To keep or not to keep basses in their cases

Discussion in 'Basses [BG]' started by Knavery, Jul 5, 2022.


  1. Knavery

    Knavery Supporting Member

    Feb 24, 2004
    Westminster, CO
    Ok, so some of you know I have a major crack on my Stingray Special and it'll cost about a grand to get it fixed via a new neck at EBMM. With that said, the repair tech I took my bass to said that I should keep my instruments in their cases at all times when not in use. Now, I have them hanging on hooks on the wall in my office. I do keep my ES-335 and my acoustic in their cases at all times, but all of my solid body instruments are left out.

    I guess I'm curious what all of you suggest. I would love to keep them out and just get a room humidifier, but this is where I work where I have computers, amps, etc. I'm not sure how humid it can get without running into issues with electronics. My wife suggested we get one of those Honeywell humidifiers you attach to the furnace, which I'm not opposed to. I just don't know if that will do the trick.

    My cases are crammed in my closet, and to access any of them, I need to pull a bunch of stuff out. So, I'd prefer not to have to keep them tucked away at all times. Not to mention I switch between them quite often. :)

    So, what does the intelligencia say? I'm in Colorado where it's drier than a popcorn fart. I'd sure like to know what works best to protect my instruments, but would also like to avoid a huge inconvenience. Thanks!
     
  2. MYLOWFREQ

    MYLOWFREQ Supporting Member

    May 13, 2011
    They'd be more protected in their cases but as long as they are in a room where you wouldn't feel uncomfortable yourself, there should be no harm.
     
  3. garp

    garp

    Feb 7, 2009
    Connecticut USA
    I don’t know nuthin’ ‘bout popcorn farts, but having to dig for an instrument ain’t such a bad thing IMHO. I have a similar situation where there’s serious work involved to access some at the back, but I have never regretted storing stuff in hard shell cases.
     
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  4. fretno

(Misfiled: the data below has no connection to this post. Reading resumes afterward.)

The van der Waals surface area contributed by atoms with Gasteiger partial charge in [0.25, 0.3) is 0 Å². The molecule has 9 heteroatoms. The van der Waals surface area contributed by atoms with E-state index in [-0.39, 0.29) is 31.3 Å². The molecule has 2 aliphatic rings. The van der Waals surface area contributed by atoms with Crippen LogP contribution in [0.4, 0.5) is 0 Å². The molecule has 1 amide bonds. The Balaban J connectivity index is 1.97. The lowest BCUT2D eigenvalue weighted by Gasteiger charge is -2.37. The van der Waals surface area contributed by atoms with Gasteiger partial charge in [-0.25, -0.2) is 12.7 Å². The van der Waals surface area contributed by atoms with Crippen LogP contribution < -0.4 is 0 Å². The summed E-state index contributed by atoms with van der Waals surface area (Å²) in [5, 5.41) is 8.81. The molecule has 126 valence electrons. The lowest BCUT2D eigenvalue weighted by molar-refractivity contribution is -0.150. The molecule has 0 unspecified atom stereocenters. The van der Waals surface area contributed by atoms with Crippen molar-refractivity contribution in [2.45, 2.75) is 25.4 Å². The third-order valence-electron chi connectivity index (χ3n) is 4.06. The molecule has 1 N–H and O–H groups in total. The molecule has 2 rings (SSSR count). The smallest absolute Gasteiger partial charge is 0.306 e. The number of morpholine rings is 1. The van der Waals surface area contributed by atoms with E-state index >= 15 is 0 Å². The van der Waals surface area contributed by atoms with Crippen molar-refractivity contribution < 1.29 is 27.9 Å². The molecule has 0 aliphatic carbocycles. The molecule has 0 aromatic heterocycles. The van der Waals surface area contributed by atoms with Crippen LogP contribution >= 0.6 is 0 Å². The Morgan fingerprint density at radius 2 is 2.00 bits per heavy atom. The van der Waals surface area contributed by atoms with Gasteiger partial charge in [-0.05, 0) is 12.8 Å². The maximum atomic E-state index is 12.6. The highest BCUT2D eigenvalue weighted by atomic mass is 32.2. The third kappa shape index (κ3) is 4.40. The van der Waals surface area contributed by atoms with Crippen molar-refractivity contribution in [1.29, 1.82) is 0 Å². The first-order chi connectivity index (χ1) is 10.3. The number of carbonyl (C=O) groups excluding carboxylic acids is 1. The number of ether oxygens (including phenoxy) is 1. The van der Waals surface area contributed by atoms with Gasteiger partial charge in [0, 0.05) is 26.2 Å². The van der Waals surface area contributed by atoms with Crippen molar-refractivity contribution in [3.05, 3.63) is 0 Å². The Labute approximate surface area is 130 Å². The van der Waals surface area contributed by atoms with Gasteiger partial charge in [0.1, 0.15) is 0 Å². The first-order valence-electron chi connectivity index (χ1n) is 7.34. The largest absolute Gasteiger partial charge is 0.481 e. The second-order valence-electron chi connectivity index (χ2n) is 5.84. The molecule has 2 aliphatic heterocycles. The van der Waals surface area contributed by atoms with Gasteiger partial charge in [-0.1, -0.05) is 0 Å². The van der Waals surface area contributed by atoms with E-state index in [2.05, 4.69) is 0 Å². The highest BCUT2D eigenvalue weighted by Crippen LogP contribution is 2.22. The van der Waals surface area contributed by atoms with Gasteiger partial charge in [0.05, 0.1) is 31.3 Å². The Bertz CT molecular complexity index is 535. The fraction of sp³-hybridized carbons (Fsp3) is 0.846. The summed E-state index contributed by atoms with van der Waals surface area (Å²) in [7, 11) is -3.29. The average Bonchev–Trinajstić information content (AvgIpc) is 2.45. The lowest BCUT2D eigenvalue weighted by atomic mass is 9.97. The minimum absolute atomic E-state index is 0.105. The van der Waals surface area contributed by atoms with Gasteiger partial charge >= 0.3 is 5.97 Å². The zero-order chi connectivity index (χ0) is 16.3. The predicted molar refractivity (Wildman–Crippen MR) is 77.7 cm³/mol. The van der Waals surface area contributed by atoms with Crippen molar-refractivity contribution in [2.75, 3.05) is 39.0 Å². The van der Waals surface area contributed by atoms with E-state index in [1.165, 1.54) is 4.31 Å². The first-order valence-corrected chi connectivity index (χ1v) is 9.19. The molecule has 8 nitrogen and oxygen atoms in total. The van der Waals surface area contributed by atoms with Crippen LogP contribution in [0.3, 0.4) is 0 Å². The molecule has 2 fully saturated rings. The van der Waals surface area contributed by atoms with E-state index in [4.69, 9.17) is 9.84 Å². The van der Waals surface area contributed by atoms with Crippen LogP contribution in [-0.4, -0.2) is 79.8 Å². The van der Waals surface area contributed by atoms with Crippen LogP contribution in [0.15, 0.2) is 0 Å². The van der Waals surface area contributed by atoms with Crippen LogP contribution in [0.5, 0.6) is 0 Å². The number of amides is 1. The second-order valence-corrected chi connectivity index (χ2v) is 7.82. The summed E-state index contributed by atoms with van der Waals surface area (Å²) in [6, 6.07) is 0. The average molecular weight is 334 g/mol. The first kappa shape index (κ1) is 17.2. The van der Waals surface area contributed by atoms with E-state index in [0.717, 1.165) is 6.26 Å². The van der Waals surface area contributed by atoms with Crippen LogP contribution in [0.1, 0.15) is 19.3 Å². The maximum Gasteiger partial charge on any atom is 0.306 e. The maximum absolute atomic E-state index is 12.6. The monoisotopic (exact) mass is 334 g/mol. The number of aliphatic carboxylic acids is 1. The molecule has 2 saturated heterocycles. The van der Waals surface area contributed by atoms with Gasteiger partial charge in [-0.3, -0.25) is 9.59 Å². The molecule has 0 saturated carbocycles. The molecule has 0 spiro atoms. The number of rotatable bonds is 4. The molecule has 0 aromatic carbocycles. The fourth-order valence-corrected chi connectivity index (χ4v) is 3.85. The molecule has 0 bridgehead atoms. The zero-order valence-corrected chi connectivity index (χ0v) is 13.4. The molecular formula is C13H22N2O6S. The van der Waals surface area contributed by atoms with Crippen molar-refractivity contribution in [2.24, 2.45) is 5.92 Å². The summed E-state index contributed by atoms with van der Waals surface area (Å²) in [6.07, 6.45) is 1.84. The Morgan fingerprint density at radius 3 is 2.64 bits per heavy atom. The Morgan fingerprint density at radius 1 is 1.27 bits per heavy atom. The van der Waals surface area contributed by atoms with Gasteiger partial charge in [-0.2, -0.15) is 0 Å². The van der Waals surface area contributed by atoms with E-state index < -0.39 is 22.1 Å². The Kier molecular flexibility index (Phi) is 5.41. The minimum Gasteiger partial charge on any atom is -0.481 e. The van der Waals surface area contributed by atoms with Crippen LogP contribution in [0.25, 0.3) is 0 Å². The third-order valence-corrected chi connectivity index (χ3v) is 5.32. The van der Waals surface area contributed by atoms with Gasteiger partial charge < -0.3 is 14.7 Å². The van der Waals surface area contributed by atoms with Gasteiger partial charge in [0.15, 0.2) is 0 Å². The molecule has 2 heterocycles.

fretno Supporting Member

    May 10, 2009
    Los Angeles
    as long as they don't have any old Celluloid Nitrate stuff that gasses off or interacts with other things in the case . If left in the case they will
    [​IMG]
     
  5. Bass V

    Bass V

    Dec 11, 2008
    Honolulu, Hawaii
    as long as they're getting played it likely doesn't matter cos they're being used and attended to, as they like to be. stuffed away or collecting dust does not make for a happy electric instrument.
     
    Justinian likes this.
  6. If keeping the instrument in a case/closet reduces the likelihood of it being played then it's a big mistake, in my opinion. You should be able to grab it and play it with minimal effort. Heck, you should keep it out where you can look at it, just to remind you that it's something you enjoy.

    One day all of us and all our cool basses will be nothing but dust. So we may as well play them as much as possible before then.
     
  7. I have four basses. Two are kept in the cases for gigging and the other two are kept on stands in my practice room. I haven't had any problems either way.
     
    Ggaa, dbsfgyd1, CryingBass and 3 others like this.
  8. micguy

    micguy

    May 17, 2011
    I guess that's naturally aged, not relic'ed, but either way I say it's too much.
     
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  9. mikewalker

    mikewalker Supporting Member

    Jul 30, 2017
    Canada, Eh!
    Climate control! (Temp/humidity/avoiding direct sun...) Then hang em all on the walls, so they're handy.

    PS: humidity comfortable for humans is good for guitars too - so I would not fret about it
     
  10. Just one word : mold. When I had my guitars in cases they formed mold as they were stored in my basement (I live in Canada). As soon as I took them out of the case, they breathed. Problem solved!
     
  11. MCS4

    MCS4 Supporting Member

    Sep 26, 2012
    Fort Lauderdale, FL
    Being in South Florida I can't comment on the impact of dry conditions, but personally I would rather keep my instruments out where I am more likely to play them, even if there is some minor added risk of damage.
     
    Justinian, TempoGuy, 13bass and 9 others like this.
  12. geddeeee

    geddeeee

    Jun 30, 2006
    A grand to fix the neck???
    Take it to a decent luthier who will probably do it for a third of the price. You will end up with a stronger neck too...
     
    warbassick and gebass6 like this.
  13. JRA

    JRA my words = opinion Supporting Member

    per the OP: i keep mine out and ready to plug 'n play, for the most part. it's convenient for me to do it that way in the space(s) where my music operates. i could adjust to any scenario, i think, but i like having one/them close by while i'm at my 'desk'. one or more might be in a gig bag if i just rehearsed/gigged.